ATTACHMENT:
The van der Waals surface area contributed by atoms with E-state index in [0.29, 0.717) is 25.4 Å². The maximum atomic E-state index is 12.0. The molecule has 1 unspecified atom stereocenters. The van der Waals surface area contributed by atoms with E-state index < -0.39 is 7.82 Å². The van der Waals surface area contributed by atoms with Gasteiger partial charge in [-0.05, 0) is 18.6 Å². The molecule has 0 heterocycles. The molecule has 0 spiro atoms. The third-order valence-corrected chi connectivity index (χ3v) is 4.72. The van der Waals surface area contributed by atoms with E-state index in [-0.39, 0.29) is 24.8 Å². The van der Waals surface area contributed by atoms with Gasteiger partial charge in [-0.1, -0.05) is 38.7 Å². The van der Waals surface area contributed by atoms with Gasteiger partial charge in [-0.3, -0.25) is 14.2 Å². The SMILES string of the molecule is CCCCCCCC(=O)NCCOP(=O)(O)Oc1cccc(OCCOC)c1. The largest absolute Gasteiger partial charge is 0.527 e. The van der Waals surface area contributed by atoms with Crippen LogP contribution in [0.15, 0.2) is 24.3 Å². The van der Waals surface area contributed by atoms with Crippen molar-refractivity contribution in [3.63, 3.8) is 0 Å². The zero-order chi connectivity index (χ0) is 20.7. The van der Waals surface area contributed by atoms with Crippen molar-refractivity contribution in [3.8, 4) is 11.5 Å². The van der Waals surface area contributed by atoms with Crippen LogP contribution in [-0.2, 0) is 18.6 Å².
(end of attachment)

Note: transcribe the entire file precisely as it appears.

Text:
The van der Waals surface area contributed by atoms with E-state index in [0.29, 0.717) is 25.4 Å². The maximum atomic E-state index is 12.0. The molecule has 1 unspecified atom stereocenters. The van der Waals surface area contributed by atoms with E-state index < -0.39 is 7.82 Å². The van der Waals surface area contributed by atoms with Gasteiger partial charge in [-0.05, 0) is 18.6 Å². The molecule has 0 heterocycles. The molecule has 0 spiro atoms. The third-order valence-corrected chi connectivity index (χ3v) is 4.72. The van der Waals surface area contributed by atoms with E-state index in [-0.39, 0.29) is 24.8 Å². The van der Waals surface area contributed by atoms with Gasteiger partial charge in [-0.1, -0.05) is 38.7 Å². The van der Waals surface area contributed by atoms with Gasteiger partial charge in [-0.3, -0.25) is 14.2 Å². The SMILES string of the molecule is CCCCCCCC(=O)NCCOP(=O)(O)Oc1cccc(OCCOC)c1. The largest absolute Gasteiger partial charge is 0.527 e. The van der Waals surface area contributed by atoms with Crippen LogP contribution in [0.15, 0.2) is 24.3 Å². The van der Waals surface area contributed by atoms with Crippen molar-refractivity contribution in [3.63, 3.8) is 0 Å². The zero-order chi connectivity index (χ0) is 20.7. The van der Waals surface area contributed by atoms with Crippen molar-refractivity contribution in [3.8, 4) is 11.5 Å². The van der Waals surface area contributed by atoms with Crippen LogP contribution in [-0.2, 0) is 18.6 Å².